(1) Empresa Brasileira de Pesquisa Agropecuaria--Embrapa Florestas, 83411-000, Colombo, Parana, Brasil; E-mail: leonardo.r.barbosa@embrapa.br (L. R. B.), aperufforodrigues@gmail.com (A. P. R.), loosoler@gmail.com (L. S. S.)

(2) Centro de Competencia FlorestahVallourec Florestal, 35.774-000, Paraopeba, Minas Gerais, Brasil; E-mail: biavique@gmail.com (B. V. F.)

(3) Departamento de Fitotecnia, Universidade Federal de Vicosa, 36570-900, Vicosa, Minas Gerais, Brasil; E-mail: barbaramcastro@hotmail.com (B. M. C. C.)

(4) Faculdade de Ciencias Agronomicas, Departamento de Protecao Vegetal, 18610-307, Botucatu, Sao Paulo, Brasil; E-mail: cwilcken@fca.unesp.br (C. F. W.)

(5) Departamento de Entomologia/BIOAGRO, Universidade Federal de Vicosa, 36570-900, Vicosa, Minas Gerais, Brasil; E-mail: zanuncio@ufv.br (J. C. Z.)

(*) Corresponding author; E-mail: zanuncio@ufv.br (J. C. Z.)

Caption: Fig. 1. Total number of Cleruchoides noackae (Hymenoptera: Mymaridae) adults emerged from Thaumastocoris peregrinus (Hemiptera: Thaumastocoridae) eggs per d that were parasitized in the laboratory (23 [+ or -] 2 [degrees]C, 60 [+ or -] 10% RH, and 12:12 h L:D photoperiod) and from eggs of this pest collected in the field.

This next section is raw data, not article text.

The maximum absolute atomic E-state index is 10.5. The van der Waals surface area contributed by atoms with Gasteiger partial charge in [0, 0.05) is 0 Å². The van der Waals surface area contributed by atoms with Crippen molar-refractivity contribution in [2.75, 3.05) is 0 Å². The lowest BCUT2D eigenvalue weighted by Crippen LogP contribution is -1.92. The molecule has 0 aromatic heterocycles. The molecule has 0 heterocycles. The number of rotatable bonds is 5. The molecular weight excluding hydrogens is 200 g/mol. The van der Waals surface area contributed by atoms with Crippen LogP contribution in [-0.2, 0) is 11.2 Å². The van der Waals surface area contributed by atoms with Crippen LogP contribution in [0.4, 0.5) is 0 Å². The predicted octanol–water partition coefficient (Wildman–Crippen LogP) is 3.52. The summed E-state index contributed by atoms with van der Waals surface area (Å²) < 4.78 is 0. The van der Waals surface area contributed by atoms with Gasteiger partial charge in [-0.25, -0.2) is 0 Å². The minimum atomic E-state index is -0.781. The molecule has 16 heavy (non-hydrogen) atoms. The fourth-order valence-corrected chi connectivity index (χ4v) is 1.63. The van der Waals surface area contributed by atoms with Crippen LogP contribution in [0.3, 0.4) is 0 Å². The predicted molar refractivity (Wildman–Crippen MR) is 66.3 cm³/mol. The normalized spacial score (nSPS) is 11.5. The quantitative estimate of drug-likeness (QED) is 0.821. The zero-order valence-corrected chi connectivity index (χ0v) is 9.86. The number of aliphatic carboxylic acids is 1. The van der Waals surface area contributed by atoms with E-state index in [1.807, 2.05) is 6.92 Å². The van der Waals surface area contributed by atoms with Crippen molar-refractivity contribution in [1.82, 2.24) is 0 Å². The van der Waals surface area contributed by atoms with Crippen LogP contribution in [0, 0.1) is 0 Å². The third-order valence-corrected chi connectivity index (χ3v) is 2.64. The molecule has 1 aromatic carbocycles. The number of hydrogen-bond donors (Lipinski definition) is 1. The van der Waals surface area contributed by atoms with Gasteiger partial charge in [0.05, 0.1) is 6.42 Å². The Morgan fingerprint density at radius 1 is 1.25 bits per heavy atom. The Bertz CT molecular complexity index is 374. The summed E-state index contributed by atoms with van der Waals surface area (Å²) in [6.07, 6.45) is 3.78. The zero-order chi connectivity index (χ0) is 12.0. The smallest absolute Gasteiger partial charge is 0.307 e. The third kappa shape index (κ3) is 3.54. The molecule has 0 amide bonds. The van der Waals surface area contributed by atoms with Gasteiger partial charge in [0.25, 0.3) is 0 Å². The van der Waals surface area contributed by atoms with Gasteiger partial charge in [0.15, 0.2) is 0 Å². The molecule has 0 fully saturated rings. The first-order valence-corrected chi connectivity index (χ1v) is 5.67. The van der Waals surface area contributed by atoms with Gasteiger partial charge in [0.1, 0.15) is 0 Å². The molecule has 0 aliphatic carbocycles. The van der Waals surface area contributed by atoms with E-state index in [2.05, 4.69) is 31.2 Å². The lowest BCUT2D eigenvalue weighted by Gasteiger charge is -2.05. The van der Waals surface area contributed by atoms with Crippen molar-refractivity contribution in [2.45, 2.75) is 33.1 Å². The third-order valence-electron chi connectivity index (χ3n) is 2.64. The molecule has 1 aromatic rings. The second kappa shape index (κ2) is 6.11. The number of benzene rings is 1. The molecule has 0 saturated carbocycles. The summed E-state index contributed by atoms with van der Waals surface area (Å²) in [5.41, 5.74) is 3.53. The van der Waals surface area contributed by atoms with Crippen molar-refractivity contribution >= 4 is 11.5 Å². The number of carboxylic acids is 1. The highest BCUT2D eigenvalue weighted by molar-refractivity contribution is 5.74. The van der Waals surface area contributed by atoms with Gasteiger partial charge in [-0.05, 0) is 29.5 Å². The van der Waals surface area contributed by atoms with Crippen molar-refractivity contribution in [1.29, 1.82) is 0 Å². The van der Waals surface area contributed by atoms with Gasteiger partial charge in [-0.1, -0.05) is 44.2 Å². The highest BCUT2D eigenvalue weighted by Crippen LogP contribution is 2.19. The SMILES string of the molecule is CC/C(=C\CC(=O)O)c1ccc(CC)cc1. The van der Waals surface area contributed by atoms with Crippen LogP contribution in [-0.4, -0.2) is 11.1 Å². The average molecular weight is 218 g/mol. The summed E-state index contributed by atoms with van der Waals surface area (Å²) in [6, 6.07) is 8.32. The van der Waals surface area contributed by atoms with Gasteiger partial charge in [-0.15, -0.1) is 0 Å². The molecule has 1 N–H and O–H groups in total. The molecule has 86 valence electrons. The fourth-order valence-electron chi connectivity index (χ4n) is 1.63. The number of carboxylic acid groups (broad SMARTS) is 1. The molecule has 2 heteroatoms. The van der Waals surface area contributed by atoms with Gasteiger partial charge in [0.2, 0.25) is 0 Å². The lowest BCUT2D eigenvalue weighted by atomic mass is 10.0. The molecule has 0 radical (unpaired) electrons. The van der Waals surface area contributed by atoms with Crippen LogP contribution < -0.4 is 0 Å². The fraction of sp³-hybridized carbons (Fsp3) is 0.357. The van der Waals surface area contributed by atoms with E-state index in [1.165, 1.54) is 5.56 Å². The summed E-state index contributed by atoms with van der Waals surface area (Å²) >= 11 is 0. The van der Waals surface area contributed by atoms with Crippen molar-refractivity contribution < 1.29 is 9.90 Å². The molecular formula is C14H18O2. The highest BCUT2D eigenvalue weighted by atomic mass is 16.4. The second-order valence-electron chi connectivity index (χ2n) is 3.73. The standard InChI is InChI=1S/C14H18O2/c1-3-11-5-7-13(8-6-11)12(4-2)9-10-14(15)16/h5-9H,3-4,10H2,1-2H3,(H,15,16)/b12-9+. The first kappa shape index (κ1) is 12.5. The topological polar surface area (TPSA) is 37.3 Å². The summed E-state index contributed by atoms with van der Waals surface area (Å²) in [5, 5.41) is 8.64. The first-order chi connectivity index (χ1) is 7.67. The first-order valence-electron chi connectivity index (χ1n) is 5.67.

Please Note: Illustration(s) are not available due to copyright restrictions.
Table 1. Total number of eggs and adults, percentage of emergence, and
sex ratio (mean [+ or -] SE) of Cleruchoides noackae (Hymenoptera:
Mymaridae) from Thaumastocoris peregrinus (Hemiptera: Thaumastocoridae)
eggs perd.

Site         Eggs(n)   Adults (n)   Emergence (%)   Sex ratio

Laboratory   230       123          53 [+ or -]3    0.69 [+ or -] 0.02
Field (a)    660       342          52 [+ or -]3    0.65 [+ or -] 0.02

(a) Paraopeba, Minas Gerais State, Brazil.
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Author:Barbosa, Leonardo Rodrigues; Rodrigues, Angelo Pemffo; Soler, Lorena da Silva; Femandes, Bianca Viqu
Publication:Florida Entomologist
Article Type:Report
Geographic Code:3BRAZ
Date:Jun 1, 2017